Fraternities who plan to take booths ter and again Kipke received
at the Fair should see Charles Liv- I tap. Michigan found Minneso
ingston, '25, before Feb. 12. It is nec- fense impregnable at this 'po
essary that all booths be assigned im- passed the ball beyond the cE
mediately in order to insure adequate the court in a supreme effort t
preparation for the fair. Fraternities Ithrough for a shot. With fc
who decide on the same act will not seconds remaining, George Hi
both be allowed to take the act, but whose five sensational basket!
the one applying first will be given closing half kept the Maize a:
the concession- in the running, grabbed the b,
A tight rope walker is also needed Deng, dribbled to the center ci
One student who is a former profes- heaved the oval. The ball t
sional performer in tight rope walking high, hit the backboard, and
has already volunteered- but the serv-, the net for the winning goal.
ices of another are desired. Tp1 i 'frhting five

rave
swis
gfes

Students Enter Fishery College
Seattle. Wash., Jan. 26.-Thirty-six
students attached to the University
of Washington are enrolled' in what
is believed to be the only college of
fisheries outside of Japan.
For first-hand study of the pro-
pagation. capture, handling and mar-
keting of fish, the fisheiies college
of taiiivora itLILf Wn4cin crt5 U ha I'

nittee on student af-
board of censors for
e to give their san-
imes before permitt-
art in the party.
were also announc-
lctipg of a competi-
ns of the decoration.
is to be open to all

Porto Rico petitioned Congress for
modification of her organic law tc
permit more self-governmentj
* * *
A new method of execution which 3
if proved successful, will be extensive-
ly adopted, was tiied out on twc
-Chinamen convicted of murder in Ne-
vada. They were subjected, in a clos-
ed chamber, to a flood of cyanogen, a
gas which kills in 10 seconds, having
the odor of bitter almonds.
FOREIGN
Vladimir Illtch Uianoff, better
known as Nikolai Lenine, died after a
prolonged illness. He was the organ-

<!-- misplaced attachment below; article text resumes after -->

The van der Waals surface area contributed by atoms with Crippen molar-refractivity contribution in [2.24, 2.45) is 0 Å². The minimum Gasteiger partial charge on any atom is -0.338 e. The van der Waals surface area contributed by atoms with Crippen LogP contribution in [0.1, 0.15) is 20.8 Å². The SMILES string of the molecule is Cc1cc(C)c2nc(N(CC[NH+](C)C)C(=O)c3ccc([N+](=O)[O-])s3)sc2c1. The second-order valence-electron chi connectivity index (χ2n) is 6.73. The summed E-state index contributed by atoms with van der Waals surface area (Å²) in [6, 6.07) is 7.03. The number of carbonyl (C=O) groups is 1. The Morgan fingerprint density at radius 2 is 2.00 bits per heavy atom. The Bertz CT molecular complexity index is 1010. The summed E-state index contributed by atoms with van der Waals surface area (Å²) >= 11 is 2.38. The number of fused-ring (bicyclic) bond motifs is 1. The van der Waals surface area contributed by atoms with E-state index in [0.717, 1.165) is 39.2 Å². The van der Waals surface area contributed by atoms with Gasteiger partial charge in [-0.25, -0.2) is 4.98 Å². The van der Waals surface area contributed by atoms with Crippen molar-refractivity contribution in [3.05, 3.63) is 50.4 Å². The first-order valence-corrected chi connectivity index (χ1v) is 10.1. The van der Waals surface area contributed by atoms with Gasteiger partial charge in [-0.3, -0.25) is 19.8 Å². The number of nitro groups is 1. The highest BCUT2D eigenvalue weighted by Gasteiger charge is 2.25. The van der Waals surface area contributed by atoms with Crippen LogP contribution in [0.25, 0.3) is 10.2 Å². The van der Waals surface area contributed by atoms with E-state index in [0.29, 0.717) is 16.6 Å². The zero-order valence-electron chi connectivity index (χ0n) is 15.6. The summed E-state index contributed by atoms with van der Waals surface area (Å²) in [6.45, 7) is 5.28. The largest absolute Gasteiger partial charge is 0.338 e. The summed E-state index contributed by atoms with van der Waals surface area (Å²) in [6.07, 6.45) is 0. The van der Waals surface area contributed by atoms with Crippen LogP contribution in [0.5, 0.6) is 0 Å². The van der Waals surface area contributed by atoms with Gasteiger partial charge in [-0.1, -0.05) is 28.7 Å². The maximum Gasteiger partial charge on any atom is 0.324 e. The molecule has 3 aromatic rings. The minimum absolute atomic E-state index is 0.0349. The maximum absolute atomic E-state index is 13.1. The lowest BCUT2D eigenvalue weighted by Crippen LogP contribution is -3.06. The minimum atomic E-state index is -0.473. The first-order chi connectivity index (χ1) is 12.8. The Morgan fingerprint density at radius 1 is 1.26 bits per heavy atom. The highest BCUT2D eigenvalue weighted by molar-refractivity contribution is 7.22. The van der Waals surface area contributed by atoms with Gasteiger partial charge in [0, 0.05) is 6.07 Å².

izer and chief exponent of the move-
ment which became known as Bolshe-
vism. He called it "the dictatorshii
of the Proletariat."
e* * *
Stanley Baldwin tendered the res- -
ignation of his Conservative ministryl
and advised the sovereign to send for
James Ramsay Macdonald. The king
took Mr. Baldwin's advice. Mr. Mac-
donald bas already formed his cab- .
inet and taken over the reins of thej
Tovernment.
Walton Newbold, British Commun-- -
ist, said: "Behind Macdonald, Asquith

CAPTAIN KOIM STARTS
HORSEMANSHIP CLASSES
Captain Ion C. Holm, of the Unit-
ed States cavalry, who is in Ann Ar-
bor in the interests of the Citizen 's
Military Training corps has orraniz-
ed classes .n horsemanship and rid-

the decorations.
Anoth feature dance will be the
"ance of the eskimo village". In it
all the lights will be dimmed with the'
Oeteeption of 'those shining fromu the
doors of the igloos that will surround
the sball room. In another dance the
sidelights will be done away with, sc
that the stars that will be mounted on
the blue canopied skylike dome, alone
will glitter with their cold light upon
the revellers beneath.

le',F.W tees rely -, o te university of asn ngton h s
ee. F. . Stevensormerly general access to the fisheries of Puget Sound
counsel of the Pere Marquette ril- and Alaska, both notable for salmon,
road and associated with the J. P. A. where there are many fishing vessels,
gan and company of New York, M. A. 'cannaries, cold-storage plants and fer-
Ives, and H. B. Earhart who compose tilizer factories. In Washington. the
the executive committee of the Stu-conisth saeadteFeia
d . counties, the state and the Federal :j
dent Christian association met yester- Government operate numerous hatch
lay afternoon at Lane hall to discuss3 eries where salmon and trout are pro
the executive bus'ness of the institu- pagated. The halibut industry Gen-
iak.' hrters in British Columbia, northern
Jack DeTax, '25, chairman of the Washington and southeastern Alaska.
financial drive, and Donald Williams,

IU *Y1\'l * t **. . . . 7;1 a iL -* -t c bv